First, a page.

Earlier this month I shared a conversation with a founder who believes he can lead only one type of person.
It wasn’t that surprising, because the more things are curated the more we hear from and cleave to people like ourselves.
There’s no question that curation reinforces opinions, while eliminating conflicting ones, narrows people beyond from where they started and acts like fertilizer to unconscious bias and outright bigotry.
But isn’t college supposed to help change that by exposing students to people with different beliefs, experiences, attitudes, etc.?
Several years ago a couple of startups gave the college-bound a way to curate their roommates, so they could be sure not to be exposed to ideas, attitudes or upbringing not in sync with their current thinking.
Now college students are taking the concept much further with the demand for “safe spaces.”
Safe spaces are an expression of the conviction, increasingly prevalent among college students, that their schools should keep them from being “bombarded” by discomfiting or distressing viewpoints. Think of the safe space as the live-action version of the better-known trigger warning, a notice put on top of a syllabus or an assigned reading to alert students to the presence of potentially disturbing material. (…)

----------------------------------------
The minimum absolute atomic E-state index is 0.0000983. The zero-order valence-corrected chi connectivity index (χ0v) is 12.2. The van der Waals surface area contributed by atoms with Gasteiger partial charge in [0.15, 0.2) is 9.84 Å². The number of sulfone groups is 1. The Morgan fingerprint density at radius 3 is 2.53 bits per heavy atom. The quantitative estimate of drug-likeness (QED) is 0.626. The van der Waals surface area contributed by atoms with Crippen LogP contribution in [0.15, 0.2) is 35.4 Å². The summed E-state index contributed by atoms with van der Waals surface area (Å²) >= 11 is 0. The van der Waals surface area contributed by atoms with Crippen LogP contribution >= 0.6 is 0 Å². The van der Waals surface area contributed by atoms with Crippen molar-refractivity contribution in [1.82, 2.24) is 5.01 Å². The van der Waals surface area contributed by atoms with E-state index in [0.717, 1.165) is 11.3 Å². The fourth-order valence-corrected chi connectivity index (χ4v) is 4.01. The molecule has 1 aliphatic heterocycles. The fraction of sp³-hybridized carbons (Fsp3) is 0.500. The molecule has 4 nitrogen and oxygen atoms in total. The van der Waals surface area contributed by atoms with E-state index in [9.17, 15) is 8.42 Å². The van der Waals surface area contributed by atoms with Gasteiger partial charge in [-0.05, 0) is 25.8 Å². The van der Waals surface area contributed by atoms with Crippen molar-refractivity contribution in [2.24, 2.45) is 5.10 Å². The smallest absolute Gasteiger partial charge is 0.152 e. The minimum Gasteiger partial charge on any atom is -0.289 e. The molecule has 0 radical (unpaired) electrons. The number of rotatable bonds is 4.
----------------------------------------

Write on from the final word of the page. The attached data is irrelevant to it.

Eric Posner, a professor at the University of Chicago Law School commented, “Perhaps overprogrammed children engineered to the specifications of college admissions offices no longer experience the risks and challenges that breed maturity,” But “if college students are children, then they should be protected like children.”
This need for safety and zero-level tolerance for discord makes me wonder what will happen to the current college generations when they venture into the workplace, let alone the rest of the real world.
Image credit: Deb Nystrom